Monopoly Power and Human Rights

detriot water

The Daily Beast reports that Detroit cut off water to residents owing money while NOT cutting off businesses (including the state) that owe millions of more dollars. Detroit’s problem of cutting off a human right – water – is founded in monopoly principles.

Let’s first address something fundamental: people in Detroit don’t have money, because they’ve never recovered from the Great Recession. Active businesses in Detroit do have money, because if they didn’t, they would be shut down just out of market principles.

Most public utilities are “natural” monopolies. There are such things as natural monopolies. These are companies that provide a good or service in such a way that breaking them up into little companies would be inefficient – the good or service is produced at higher cost, thus raising prices.

However, a natural monopoly is dependent upon one key variable: it’s cheaper for them to produce en mass than to produce scarcely. Since monopolies are all about producing scarcity in order to command higher prices, they either have to a) produce less, or b) produce surplus (inventories), which eventually creates a scarcity in production. This means that monopolies by definition are not efficient. Something known as “dead weight loss” always occurs in monopolies.

But there is something else that creates a “dead weight loss;” negative externalities, which in this case will be the loss from people getting sick (or worse) due to lack of water – in Detroit; which sits on the banks of the largest fresh water supply in the world.

There are two ways to regulate natural monopolies. One is making the company (in this case, utilities) a public entity. The other is to have a public commission cap prices based on the cost of production. Some states do both, as in the Tennessee Valley Authority and the New York Power Authority. They are electricity-generating companies that are regulated by a public service commission, and owned by the people of those states. They are not perfect. However, with the addition of a social safety net, nearly everyone gets electricity.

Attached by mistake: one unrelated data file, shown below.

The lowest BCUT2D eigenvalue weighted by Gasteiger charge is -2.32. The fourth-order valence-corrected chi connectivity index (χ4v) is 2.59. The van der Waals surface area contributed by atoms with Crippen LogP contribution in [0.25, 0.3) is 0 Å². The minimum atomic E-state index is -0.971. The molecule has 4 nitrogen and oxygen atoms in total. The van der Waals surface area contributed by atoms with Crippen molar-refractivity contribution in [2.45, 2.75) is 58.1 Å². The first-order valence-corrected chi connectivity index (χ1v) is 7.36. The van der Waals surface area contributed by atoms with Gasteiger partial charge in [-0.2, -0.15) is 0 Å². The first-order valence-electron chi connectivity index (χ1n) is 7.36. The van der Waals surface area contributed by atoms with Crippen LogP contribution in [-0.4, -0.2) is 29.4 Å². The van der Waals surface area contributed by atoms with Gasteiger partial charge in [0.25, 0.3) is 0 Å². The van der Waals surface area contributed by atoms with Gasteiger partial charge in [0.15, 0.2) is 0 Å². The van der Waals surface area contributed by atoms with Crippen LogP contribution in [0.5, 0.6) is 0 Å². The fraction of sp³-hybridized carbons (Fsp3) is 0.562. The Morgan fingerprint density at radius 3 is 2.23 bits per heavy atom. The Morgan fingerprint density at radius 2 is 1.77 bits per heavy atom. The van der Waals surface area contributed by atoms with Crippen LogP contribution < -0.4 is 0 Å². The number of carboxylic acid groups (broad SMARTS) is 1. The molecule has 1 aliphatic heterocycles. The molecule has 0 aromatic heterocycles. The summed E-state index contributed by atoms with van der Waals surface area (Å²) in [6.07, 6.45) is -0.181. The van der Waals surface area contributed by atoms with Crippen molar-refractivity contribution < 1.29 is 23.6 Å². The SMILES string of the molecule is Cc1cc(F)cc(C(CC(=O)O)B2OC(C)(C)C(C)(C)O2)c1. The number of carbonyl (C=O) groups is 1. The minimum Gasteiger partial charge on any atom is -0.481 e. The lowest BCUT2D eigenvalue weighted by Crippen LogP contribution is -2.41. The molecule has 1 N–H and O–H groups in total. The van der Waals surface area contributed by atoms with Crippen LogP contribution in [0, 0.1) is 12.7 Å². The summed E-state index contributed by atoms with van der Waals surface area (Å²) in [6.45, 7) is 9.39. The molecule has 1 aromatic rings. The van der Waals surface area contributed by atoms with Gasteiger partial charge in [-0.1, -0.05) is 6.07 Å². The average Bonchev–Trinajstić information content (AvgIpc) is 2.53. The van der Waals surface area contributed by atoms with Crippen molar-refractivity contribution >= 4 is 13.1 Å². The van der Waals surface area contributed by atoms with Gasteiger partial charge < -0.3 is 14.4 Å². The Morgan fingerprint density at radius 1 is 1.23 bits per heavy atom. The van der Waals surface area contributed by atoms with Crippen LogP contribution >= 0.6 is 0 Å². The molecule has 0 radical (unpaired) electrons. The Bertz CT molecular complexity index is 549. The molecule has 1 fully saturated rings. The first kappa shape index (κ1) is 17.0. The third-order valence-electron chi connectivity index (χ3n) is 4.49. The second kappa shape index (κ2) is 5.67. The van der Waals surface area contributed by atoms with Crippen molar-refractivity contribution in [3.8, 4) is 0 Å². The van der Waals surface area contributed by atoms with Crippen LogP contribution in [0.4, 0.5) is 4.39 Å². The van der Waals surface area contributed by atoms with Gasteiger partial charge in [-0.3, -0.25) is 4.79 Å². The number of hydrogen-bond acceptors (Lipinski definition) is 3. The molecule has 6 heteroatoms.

Detroit water is a publicly owned utility (owned by the citizens of the city), but it’s obviously not regulated. The other problem Detroit has is that the Michigan governor, due to its impending bankruptcy, has suspended democracy. The city is being run by the state regardless of who gets elected locally. This makes Detroit water (in property rights terms) owned by the state now. And they’ve refused to pay themselves $5 million racked up in water bills.

Did I mention that monopolies are naturally inefficient? What’s more inefficient is the “iron cage” of bureaucracy (à-la-Max Weber). Add the two together, and it’s a Fiesta for inefficiency.

It would seem more efficient to go after the businesses that are racking up (almost) $10 Million in water bills rather than residents (who owe less) who depend on it for life. Economics is (or should be) concerned with the material well being of society. And if the Michigan governor is so concerned about economics, then efficiency, and the well-being of a half-million registered voters has to be taken into consideration.

This entry was posted in Economics, Health, Political Economy, Politics, Poverty, Public Policy, Sociology. Bookmark the permalink.

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